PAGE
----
© Navico Company Confidential29 The Differences Between Pulse and FMCW Radars Inherent Differences between the technologies CharacteristicBroadband (FMCW)Pulse Short range target detectionBetterWorse Long range target detectionWorseBetter Visibility of close in targetsBetterWorse Target resolution in azimuthSame Target resolution in rangeBetterWorse Sea clutter suppressionBetterWorse Power requirementsSimilar Requires standby periodNoYes Vulnerability to interference from other radarsDifficult to solveEasy to solve Vulnerability to onboard reflectorsPotentially a problemNot a problem Potential for future developmentOnly just begunMature technology Summary from a Technical Briefing by Bill Mullarkey from Navigate-us.com N.B This was purely from theoretical analysis, no practical testing was made
© Navico Company Confidential30 Long Range Performance Maximum range for any radar under ideal circumstances: Scanner height Target Object at sea levelSmall boat (2 m high) Big launch (6 m high) 2 metres 3.1 miles6.3 miles8.5 miles 3 metres 3.8 miles7.0 miles9.2 miles 4 metres 4.4 miles7.5 miles9.8 miles __________________________________________________________________________ So….. there is no possible way a radar on a small/medium boat can see a large launch at more than 10 miles But… It may be possible to see rain or high land features beyond 10 miles.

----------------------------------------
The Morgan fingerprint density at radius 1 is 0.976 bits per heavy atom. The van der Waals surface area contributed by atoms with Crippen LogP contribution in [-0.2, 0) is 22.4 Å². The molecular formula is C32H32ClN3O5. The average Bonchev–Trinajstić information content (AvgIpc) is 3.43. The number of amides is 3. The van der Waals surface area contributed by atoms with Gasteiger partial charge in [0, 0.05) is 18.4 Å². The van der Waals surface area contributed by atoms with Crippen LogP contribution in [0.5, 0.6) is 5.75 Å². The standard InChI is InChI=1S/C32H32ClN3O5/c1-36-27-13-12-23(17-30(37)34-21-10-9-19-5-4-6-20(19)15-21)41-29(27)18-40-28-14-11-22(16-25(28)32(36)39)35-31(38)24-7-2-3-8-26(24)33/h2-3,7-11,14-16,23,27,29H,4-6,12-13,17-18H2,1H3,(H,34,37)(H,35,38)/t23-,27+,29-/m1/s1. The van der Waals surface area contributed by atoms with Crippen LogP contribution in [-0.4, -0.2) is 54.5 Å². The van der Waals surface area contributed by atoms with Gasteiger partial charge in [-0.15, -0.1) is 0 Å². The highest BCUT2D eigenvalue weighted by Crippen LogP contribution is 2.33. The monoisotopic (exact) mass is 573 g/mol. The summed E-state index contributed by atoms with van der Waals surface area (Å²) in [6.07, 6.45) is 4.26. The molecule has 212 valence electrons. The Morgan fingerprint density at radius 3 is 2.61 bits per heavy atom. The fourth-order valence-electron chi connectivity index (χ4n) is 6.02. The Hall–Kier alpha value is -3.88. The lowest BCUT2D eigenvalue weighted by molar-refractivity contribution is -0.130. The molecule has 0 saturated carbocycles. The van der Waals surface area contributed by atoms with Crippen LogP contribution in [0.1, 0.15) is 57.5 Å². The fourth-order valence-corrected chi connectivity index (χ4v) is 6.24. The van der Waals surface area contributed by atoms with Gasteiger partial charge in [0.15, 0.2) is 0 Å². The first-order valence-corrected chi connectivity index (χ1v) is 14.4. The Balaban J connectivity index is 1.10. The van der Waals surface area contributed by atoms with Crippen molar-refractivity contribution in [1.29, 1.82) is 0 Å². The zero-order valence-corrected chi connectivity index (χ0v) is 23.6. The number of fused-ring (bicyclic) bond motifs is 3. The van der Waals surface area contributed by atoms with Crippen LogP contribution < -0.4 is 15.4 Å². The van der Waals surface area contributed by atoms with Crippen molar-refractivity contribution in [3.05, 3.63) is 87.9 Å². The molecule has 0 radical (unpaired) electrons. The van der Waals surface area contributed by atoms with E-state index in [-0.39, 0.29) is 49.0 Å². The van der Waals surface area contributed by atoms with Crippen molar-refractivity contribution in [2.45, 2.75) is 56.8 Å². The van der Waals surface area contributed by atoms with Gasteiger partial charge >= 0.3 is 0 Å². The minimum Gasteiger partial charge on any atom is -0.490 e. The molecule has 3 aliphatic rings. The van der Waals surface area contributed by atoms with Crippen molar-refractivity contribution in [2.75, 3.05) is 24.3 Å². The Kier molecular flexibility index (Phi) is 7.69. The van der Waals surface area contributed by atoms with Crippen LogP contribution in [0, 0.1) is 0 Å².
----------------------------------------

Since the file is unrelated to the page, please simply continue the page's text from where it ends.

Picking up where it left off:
© Navico Company Confidential31 Further Enhancement Navicos R&D teams have developed technologies, which bring interference from other radar and onboard reflectors to a minimum or even totally eliminates them. This also means we are not depending on already patented technologies, which would have influenced the price of the radar.
© Navico Company Confidential32 Power Requirements Power consumption transmitting is only 17 W 30% less than a 2 kW radar 50% less than a 4 kW radar Power consumption in standby is only 1.6 W The BroadBand radar has no magnetron to heat!
© Navico Company Confidential33 Not Considered in the Report The very low TX power of the BroadBand radar will often not trigger Racons and SARTs. Racons are active radar reflectors on some major buoys used mainly by commercial vessels for long distance radar navigation. The BroadBand radar cannot be used as the primary radar for rescue vessels, but serves as an outstanding no. 2 radar for close range search.
© Navico Company Confidential34 Additional Benefits No 30 m blind spot at centre (mainbang) Easy to operate. No tuning or adjusting required Very low sidelobe effects Totally safe, 0.1 W TX – install anywhere No magnetron that wears out over time Easy to install – 9 mm cable and very small connector Easy to dismantle – external connector at radome
Thank you Questions?